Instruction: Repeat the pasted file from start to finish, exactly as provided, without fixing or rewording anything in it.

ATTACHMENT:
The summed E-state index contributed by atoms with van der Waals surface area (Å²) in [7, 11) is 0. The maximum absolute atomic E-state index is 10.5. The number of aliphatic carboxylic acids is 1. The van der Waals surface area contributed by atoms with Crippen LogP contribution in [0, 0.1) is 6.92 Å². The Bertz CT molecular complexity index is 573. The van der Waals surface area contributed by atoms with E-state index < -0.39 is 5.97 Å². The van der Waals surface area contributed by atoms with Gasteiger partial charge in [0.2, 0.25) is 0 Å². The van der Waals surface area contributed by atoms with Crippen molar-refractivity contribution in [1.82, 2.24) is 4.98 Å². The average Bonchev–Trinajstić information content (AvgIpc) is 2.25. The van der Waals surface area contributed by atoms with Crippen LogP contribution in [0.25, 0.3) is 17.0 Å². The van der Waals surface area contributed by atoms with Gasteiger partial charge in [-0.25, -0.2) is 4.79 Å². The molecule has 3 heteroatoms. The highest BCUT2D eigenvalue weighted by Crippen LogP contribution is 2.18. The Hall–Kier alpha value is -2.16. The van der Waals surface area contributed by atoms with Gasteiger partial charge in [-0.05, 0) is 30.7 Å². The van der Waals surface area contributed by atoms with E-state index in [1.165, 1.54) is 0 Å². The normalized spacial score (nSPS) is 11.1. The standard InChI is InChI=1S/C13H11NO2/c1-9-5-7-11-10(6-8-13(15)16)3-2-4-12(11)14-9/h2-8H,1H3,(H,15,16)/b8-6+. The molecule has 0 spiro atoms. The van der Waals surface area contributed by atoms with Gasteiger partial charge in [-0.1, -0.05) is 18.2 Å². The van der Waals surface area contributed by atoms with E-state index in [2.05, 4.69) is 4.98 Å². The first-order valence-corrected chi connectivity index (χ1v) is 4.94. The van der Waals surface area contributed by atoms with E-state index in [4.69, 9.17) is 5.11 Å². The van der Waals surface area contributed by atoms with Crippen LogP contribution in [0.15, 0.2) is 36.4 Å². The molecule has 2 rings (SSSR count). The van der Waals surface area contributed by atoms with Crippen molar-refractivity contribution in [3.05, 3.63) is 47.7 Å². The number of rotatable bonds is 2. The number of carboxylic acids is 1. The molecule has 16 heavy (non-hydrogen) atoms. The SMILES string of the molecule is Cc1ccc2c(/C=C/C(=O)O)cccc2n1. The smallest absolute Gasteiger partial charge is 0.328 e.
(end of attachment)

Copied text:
The summed E-state index contributed by atoms with van der Waals surface area (Å²) in [7, 11) is 0. The maximum absolute atomic E-state index is 10.5. The number of aliphatic carboxylic acids is 1. The van der Waals surface area contributed by atoms with Crippen LogP contribution in [0, 0.1) is 6.92 Å². The Bertz CT molecular complexity index is 573. The van der Waals surface area contributed by atoms with E-state index < -0.39 is 5.97 Å². The van der Waals surface area contributed by atoms with Gasteiger partial charge in [0.2, 0.25) is 0 Å². The van der Waals surface area contributed by atoms with Crippen molar-refractivity contribution in [1.82, 2.24) is 4.98 Å². The average Bonchev–Trinajstić information content (AvgIpc) is 2.25. The van der Waals surface area contributed by atoms with Crippen LogP contribution in [0.25, 0.3) is 17.0 Å². The van der Waals surface area contributed by atoms with Gasteiger partial charge in [-0.25, -0.2) is 4.79 Å². The molecule has 3 heteroatoms. The highest BCUT2D eigenvalue weighted by Crippen LogP contribution is 2.18. The Hall–Kier alpha value is -2.16. The van der Waals surface area contributed by atoms with Gasteiger partial charge in [-0.05, 0) is 30.7 Å². The van der Waals surface area contributed by atoms with E-state index in [1.165, 1.54) is 0 Å². The normalized spacial score (nSPS) is 11.1. The standard InChI is InChI=1S/C13H11NO2/c1-9-5-7-11-10(6-8-13(15)16)3-2-4-12(11)14-9/h2-8H,1H3,(H,15,16)/b8-6+. The molecule has 0 spiro atoms. The van der Waals surface area contributed by atoms with Gasteiger partial charge in [-0.1, -0.05) is 18.2 Å². The van der Waals surface area contributed by atoms with E-state index in [2.05, 4.69) is 4.98 Å². The first-order valence-corrected chi connectivity index (χ1v) is 4.94. The van der Waals surface area contributed by atoms with E-state index in [4.69, 9.17) is 5.11 Å². The van der Waals surface area contributed by atoms with Crippen LogP contribution in [0.15, 0.2) is 36.4 Å². The molecule has 2 rings (SSSR count). The van der Waals surface area contributed by atoms with Crippen molar-refractivity contribution in [3.05, 3.63) is 47.7 Å². The number of rotatable bonds is 2. The number of carboxylic acids is 1. The molecule has 16 heavy (non-hydrogen) atoms. The SMILES string of the molecule is Cc1ccc2c(/C=C/C(=O)O)cccc2n1. The smallest absolute Gasteiger partial charge is 0.328 e.